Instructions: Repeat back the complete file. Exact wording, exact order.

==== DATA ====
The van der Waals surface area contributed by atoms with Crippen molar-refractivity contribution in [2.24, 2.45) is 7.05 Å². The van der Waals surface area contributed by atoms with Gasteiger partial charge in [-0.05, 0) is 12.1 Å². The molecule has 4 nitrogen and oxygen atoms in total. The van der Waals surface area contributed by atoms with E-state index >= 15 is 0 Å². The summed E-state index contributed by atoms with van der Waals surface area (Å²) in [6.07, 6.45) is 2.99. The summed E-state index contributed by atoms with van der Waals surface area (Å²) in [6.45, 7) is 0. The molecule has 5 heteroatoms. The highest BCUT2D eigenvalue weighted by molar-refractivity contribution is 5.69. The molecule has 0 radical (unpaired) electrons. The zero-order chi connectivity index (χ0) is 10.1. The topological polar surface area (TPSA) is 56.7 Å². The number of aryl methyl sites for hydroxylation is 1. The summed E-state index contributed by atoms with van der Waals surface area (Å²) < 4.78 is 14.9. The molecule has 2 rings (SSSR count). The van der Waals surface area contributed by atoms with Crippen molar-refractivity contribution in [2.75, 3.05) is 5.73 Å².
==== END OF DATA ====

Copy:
The van der Waals surface area contributed by atoms with Crippen molar-refractivity contribution in [2.24, 2.45) is 7.05 Å². The van der Waals surface area contributed by atoms with Gasteiger partial charge in [-0.05, 0) is 12.1 Å². The molecule has 4 nitrogen and oxygen atoms in total. The van der Waals surface area contributed by atoms with E-state index >= 15 is 0 Å². The summed E-state index contributed by atoms with van der Waals surface area (Å²) in [6.07, 6.45) is 2.99. The summed E-state index contributed by atoms with van der Waals surface area (Å²) in [6.45, 7) is 0. The molecule has 5 heteroatoms. The highest BCUT2D eigenvalue weighted by molar-refractivity contribution is 5.69. The molecule has 0 radical (unpaired) electrons. The zero-order chi connectivity index (χ0) is 10.1. The topological polar surface area (TPSA) is 56.7 Å². The number of aryl methyl sites for hydroxylation is 1. The summed E-state index contributed by atoms with van der Waals surface area (Å²) < 4.78 is 14.9. The molecule has 2 rings (SSSR count). The van der Waals surface area contributed by atoms with Crippen molar-refractivity contribution in [2.75, 3.05) is 5.73 Å².